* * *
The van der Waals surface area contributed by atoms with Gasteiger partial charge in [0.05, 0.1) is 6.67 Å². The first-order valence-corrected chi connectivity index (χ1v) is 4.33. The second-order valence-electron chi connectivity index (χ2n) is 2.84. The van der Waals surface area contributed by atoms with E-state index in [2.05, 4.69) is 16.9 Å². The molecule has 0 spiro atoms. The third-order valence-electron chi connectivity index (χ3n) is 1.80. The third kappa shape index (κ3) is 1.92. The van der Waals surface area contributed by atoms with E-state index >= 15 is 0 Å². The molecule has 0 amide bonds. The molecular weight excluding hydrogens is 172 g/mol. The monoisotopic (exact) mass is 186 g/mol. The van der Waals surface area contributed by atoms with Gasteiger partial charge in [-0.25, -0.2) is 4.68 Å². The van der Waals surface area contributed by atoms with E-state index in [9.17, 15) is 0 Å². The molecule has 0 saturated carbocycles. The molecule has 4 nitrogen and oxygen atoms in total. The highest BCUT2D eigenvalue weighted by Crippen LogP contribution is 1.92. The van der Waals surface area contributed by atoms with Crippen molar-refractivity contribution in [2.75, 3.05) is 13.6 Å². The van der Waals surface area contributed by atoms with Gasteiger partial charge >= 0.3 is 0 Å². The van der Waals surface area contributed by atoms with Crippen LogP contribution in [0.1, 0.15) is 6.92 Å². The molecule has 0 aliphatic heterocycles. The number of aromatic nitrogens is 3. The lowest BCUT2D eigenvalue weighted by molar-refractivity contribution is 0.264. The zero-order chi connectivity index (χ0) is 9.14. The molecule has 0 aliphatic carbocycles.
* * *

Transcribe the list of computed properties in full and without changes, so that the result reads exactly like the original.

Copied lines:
The van der Waals surface area contributed by atoms with Gasteiger partial charge in [0.05, 0.1) is 6.67 Å². The first-order valence-corrected chi connectivity index (χ1v) is 4.33. The second-order valence-electron chi connectivity index (χ2n) is 2.84. The van der Waals surface area contributed by atoms with E-state index in [2.05, 4.69) is 16.9 Å². The molecule has 0 spiro atoms. The third-order valence-electron chi connectivity index (χ3n) is 1.80. The third kappa shape index (κ3) is 1.92. The van der Waals surface area contributed by atoms with E-state index >= 15 is 0 Å². The molecule has 0 amide bonds. The molecular weight excluding hydrogens is 172 g/mol. The monoisotopic (exact) mass is 186 g/mol. The van der Waals surface area contributed by atoms with Gasteiger partial charge in [-0.25, -0.2) is 4.68 Å². The van der Waals surface area contributed by atoms with E-state index in [9.17, 15) is 0 Å². The molecule has 0 saturated carbocycles. The molecule has 4 nitrogen and oxygen atoms in total. The highest BCUT2D eigenvalue weighted by Crippen LogP contribution is 1.92. The van der Waals surface area contributed by atoms with Crippen molar-refractivity contribution in [2.75, 3.05) is 13.6 Å². The van der Waals surface area contributed by atoms with Gasteiger partial charge >= 0.3 is 0 Å². The van der Waals surface area contributed by atoms with Crippen LogP contribution in [0.1, 0.15) is 6.92 Å². The molecule has 0 aliphatic heterocycles. The number of aromatic nitrogens is 3. The lowest BCUT2D eigenvalue weighted by molar-refractivity contribution is 0.264. The zero-order chi connectivity index (χ0) is 9.14. The molecule has 0 aliphatic carbocycles.